Reasons to Read Flawed-but-Savvy Thompson

Not long after I moved to South Dakota in 2009, I got to meet former presidential candidate and senator George McGovern. I’m not as much of a political hound as many people I know, but I knew about McGovern and how he should have beat Nixon in 1972 and the eventual fallout of that campaign.

I knew because of the red-covered tome I carried with me into the bookstore where he would be talking about a book he wrote on Abraham Lincoln. I didn’t buy his Lincoln book, and even the book I carried was not written by him.

I seized an opportunity to get my copy of Hunter S. Thompson’s “Fear and Loathing on the Campaign Trail ’72” signed by one of the primary figures in the book. It was dicey, I wasn’t sure how McGovern would react, but I did it anyway.

Thompson, I believe, would have approved.

I read parts of that book even still — with McGovern’s signature in it — every four years as a reminder of how odd presidential elections can get. I also read it for the adventure of the book. Thompson took risks back then that today would get a reporter arrested — or body slammed — with little concern for his personal safety. Only a few years before writing “Fear and Loathing,” he had survived a beating from the most infamous motorcycle club in America, so worrying was rarely on his mind.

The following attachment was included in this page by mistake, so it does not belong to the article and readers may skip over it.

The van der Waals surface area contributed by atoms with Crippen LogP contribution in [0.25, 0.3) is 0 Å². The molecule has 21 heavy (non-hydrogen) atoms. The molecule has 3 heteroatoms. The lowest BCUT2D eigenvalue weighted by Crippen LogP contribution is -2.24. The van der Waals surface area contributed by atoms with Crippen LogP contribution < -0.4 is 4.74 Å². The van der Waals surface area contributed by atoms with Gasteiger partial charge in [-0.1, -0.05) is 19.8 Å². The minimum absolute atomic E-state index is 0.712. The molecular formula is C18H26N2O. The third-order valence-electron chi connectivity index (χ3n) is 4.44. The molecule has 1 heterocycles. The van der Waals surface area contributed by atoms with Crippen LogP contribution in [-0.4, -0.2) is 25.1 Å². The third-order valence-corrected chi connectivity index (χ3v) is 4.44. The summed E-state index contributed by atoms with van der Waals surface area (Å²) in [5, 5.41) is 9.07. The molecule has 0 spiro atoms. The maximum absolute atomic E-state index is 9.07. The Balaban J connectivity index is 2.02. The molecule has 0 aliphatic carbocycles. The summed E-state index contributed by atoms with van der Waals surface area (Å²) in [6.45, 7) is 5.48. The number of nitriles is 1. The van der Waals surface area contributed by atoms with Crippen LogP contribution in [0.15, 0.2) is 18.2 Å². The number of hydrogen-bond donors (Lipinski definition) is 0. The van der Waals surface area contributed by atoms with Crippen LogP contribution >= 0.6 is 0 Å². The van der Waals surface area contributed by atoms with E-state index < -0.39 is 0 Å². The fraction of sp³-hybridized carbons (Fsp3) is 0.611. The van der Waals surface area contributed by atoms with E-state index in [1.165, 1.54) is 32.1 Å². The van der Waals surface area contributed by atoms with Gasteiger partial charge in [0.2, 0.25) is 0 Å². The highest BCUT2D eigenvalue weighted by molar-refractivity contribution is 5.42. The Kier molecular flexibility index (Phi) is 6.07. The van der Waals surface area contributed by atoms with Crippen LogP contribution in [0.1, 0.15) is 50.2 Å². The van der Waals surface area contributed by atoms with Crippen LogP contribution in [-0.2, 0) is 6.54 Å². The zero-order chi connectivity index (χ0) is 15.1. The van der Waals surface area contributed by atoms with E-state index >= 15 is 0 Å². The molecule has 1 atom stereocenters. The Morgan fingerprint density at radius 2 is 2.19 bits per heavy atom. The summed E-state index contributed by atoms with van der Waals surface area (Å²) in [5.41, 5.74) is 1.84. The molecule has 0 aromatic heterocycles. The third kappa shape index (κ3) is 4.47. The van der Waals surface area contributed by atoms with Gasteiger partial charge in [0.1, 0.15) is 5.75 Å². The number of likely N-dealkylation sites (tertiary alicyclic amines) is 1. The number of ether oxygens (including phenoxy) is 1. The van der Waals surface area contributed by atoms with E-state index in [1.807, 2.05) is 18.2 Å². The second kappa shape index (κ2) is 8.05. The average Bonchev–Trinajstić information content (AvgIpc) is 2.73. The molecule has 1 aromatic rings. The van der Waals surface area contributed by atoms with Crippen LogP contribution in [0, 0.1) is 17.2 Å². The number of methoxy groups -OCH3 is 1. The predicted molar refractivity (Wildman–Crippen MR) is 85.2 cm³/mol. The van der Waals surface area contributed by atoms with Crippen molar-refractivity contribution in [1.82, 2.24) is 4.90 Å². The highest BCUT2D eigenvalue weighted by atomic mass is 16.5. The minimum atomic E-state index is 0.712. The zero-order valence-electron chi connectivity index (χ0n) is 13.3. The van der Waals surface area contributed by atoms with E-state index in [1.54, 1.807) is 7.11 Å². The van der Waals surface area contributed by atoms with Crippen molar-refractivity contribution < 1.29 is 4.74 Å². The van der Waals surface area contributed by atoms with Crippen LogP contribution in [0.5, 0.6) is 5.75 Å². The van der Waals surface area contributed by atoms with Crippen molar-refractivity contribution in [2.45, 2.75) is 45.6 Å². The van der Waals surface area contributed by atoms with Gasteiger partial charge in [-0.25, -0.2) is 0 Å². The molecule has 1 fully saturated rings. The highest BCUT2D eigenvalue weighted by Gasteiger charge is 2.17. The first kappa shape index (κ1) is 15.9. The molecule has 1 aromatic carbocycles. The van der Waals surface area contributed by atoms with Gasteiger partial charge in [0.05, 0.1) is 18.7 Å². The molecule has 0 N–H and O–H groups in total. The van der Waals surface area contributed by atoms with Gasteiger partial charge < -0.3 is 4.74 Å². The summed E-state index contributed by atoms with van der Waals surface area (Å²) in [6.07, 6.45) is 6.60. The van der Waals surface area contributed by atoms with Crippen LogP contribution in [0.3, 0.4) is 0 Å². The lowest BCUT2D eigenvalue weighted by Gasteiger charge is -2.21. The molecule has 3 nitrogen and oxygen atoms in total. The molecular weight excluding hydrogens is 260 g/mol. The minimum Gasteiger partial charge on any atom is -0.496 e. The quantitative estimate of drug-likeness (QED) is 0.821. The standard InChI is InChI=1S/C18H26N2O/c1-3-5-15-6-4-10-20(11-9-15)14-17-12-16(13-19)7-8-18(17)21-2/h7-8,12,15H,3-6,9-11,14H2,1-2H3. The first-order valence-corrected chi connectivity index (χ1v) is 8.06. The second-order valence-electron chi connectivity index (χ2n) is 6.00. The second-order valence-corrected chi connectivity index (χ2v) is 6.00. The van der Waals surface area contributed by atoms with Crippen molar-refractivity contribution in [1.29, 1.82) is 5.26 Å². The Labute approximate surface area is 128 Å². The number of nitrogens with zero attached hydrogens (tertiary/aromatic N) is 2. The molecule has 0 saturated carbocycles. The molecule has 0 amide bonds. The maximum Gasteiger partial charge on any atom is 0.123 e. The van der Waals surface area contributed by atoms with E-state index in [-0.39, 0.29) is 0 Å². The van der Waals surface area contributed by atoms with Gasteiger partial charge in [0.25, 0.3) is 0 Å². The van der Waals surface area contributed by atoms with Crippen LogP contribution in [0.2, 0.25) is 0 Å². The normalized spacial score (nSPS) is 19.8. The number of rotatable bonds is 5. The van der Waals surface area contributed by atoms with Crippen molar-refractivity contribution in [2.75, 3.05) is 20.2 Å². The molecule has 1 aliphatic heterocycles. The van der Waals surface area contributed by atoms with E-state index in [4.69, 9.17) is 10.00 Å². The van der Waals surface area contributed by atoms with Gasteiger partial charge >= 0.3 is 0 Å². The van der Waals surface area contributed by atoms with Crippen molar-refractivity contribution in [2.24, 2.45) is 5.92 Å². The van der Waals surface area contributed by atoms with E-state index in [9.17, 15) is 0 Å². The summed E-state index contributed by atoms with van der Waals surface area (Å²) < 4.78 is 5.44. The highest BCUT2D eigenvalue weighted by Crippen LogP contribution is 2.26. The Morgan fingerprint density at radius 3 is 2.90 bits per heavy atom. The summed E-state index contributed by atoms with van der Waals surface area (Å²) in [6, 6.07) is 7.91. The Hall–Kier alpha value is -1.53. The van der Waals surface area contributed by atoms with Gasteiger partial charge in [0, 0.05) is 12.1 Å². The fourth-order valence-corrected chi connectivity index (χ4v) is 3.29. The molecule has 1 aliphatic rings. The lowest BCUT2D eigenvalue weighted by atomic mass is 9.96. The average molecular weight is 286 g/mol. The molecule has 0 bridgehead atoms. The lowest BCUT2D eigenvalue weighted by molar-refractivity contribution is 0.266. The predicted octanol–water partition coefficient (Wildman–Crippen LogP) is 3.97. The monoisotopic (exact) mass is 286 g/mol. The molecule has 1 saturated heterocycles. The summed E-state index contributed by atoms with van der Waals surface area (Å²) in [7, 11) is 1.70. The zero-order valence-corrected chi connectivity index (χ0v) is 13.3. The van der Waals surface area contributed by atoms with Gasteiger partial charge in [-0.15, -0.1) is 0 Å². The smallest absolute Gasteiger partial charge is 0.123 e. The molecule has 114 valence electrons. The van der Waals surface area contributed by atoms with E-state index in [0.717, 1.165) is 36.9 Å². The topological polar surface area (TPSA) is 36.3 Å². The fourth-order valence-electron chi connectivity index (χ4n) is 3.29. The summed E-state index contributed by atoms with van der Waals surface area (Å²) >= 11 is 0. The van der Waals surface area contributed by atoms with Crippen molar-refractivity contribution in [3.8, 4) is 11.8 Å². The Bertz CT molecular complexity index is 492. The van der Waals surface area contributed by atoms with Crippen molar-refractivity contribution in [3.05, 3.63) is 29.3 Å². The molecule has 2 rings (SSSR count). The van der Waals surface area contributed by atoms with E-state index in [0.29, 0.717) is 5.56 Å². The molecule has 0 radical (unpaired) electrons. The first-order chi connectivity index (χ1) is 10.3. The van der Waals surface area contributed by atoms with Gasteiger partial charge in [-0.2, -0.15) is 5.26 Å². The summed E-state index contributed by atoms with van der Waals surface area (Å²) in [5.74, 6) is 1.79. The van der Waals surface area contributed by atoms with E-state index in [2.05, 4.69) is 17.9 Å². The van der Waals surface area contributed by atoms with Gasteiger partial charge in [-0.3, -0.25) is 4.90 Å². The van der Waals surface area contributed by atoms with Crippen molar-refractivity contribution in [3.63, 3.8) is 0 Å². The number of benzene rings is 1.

Far too many people read Thompson now for the drugs-and-booze lifestyle instead of for the writing and the insight he brought to pop culture and politics. I’m sure there is a handful of my journalism colleagues pulling their hair out now, screaming, “Do not tell kids to read Thompson. We need to train them first.”

As true as that is, we cannot teach boldness. We can’t teach fearlessness. We can’t teach a desire to make the world a better place.

You can teach people how to read. You can also teach them to read beyond a person’s poor lifestyle choices to see the merit of their work.

I am proposing that in our current political climate, we re-evaluate Hunter Thompson based solely on what he wrote. I propose that we give him a chance to be heard as a writer and a journalist as opposed to being just the voice of a buffoon and spirit guide to woefully unprepared young journalists who think they can get by on guts alone because their wits have been impaired with chemicals.

There are three and a half years in which to read “Fear and Loathing on the Campaign Trail ’72” before the next election. That leaves time to read “Rum Diary” or “Better than Sex,” Thompson’s account of the first Bill Clinton campaign. Not your style? Read “Hey, Rube,” which is a collection of sports-related columns written for ESPN.

Yes, Thompson will always get political; he can’t help it. But there is rarely a moment when he is not entertaining or enlightening.

Originally published in Inland 360.

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